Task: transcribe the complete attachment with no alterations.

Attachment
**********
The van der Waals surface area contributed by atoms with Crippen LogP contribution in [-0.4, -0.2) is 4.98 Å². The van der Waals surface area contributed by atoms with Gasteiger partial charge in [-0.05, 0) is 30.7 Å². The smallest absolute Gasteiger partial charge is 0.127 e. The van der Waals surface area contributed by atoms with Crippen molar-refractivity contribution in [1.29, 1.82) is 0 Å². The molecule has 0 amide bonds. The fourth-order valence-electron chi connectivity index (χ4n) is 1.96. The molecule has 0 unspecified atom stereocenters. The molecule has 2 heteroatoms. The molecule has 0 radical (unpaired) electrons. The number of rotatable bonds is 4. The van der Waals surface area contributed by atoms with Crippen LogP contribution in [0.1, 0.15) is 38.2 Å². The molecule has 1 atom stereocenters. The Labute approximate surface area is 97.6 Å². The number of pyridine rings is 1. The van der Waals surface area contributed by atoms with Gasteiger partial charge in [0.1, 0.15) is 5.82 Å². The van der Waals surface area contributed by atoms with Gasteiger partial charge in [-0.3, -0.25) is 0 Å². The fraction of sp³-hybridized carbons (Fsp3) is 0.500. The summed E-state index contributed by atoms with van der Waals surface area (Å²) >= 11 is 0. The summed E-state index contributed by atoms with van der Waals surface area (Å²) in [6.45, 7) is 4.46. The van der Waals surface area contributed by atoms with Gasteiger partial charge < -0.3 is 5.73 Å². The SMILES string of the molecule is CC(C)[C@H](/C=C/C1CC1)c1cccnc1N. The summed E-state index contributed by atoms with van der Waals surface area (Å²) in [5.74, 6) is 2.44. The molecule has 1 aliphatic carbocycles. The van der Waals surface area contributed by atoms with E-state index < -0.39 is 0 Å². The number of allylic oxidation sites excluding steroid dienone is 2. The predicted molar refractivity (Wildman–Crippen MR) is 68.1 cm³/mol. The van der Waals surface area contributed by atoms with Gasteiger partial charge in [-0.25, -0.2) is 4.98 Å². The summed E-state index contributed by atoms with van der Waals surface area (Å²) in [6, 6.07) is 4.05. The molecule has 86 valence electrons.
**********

The van der Waals surface area contributed by atoms with Crippen LogP contribution in [-0.4, -0.2) is 4.98 Å². The van der Waals surface area contributed by atoms with Gasteiger partial charge in [-0.05, 0) is 30.7 Å². The smallest absolute Gasteiger partial charge is 0.127 e. The van der Waals surface area contributed by atoms with Crippen molar-refractivity contribution in [1.29, 1.82) is 0 Å². The molecule has 0 amide bonds. The fourth-order valence-electron chi connectivity index (χ4n) is 1.96. The molecule has 0 unspecified atom stereocenters. The molecule has 2 heteroatoms. The molecule has 0 radical (unpaired) electrons. The number of rotatable bonds is 4. The van der Waals surface area contributed by atoms with Crippen LogP contribution in [0.1, 0.15) is 38.2 Å². The molecule has 1 atom stereocenters. The Labute approximate surface area is 97.6 Å². The number of pyridine rings is 1. The van der Waals surface area contributed by atoms with Gasteiger partial charge in [0.1, 0.15) is 5.82 Å². The van der Waals surface area contributed by atoms with Gasteiger partial charge in [-0.3, -0.25) is 0 Å². The fraction of sp³-hybridized carbons (Fsp3) is 0.500. The summed E-state index contributed by atoms with van der Waals surface area (Å²) >= 11 is 0. The summed E-state index contributed by atoms with van der Waals surface area (Å²) in [6.45, 7) is 4.46. The van der Waals surface area contributed by atoms with Gasteiger partial charge < -0.3 is 5.73 Å². The SMILES string of the molecule is CC(C)[C@H](/C=C/C1CC1)c1cccnc1N. The summed E-state index contributed by atoms with van der Waals surface area (Å²) in [5.74, 6) is 2.44. The molecule has 1 aliphatic carbocycles. The van der Waals surface area contributed by atoms with E-state index < -0.39 is 0 Å². The number of allylic oxidation sites excluding steroid dienone is 2. The predicted molar refractivity (Wildman–Crippen MR) is 68.1 cm³/mol. The van der Waals surface area contributed by atoms with Gasteiger partial charge in [-0.25, -0.2) is 4.98 Å². The summed E-state index contributed by atoms with van der Waals surface area (Å²) in [6, 6.07) is 4.05. The molecule has 86 valence electrons.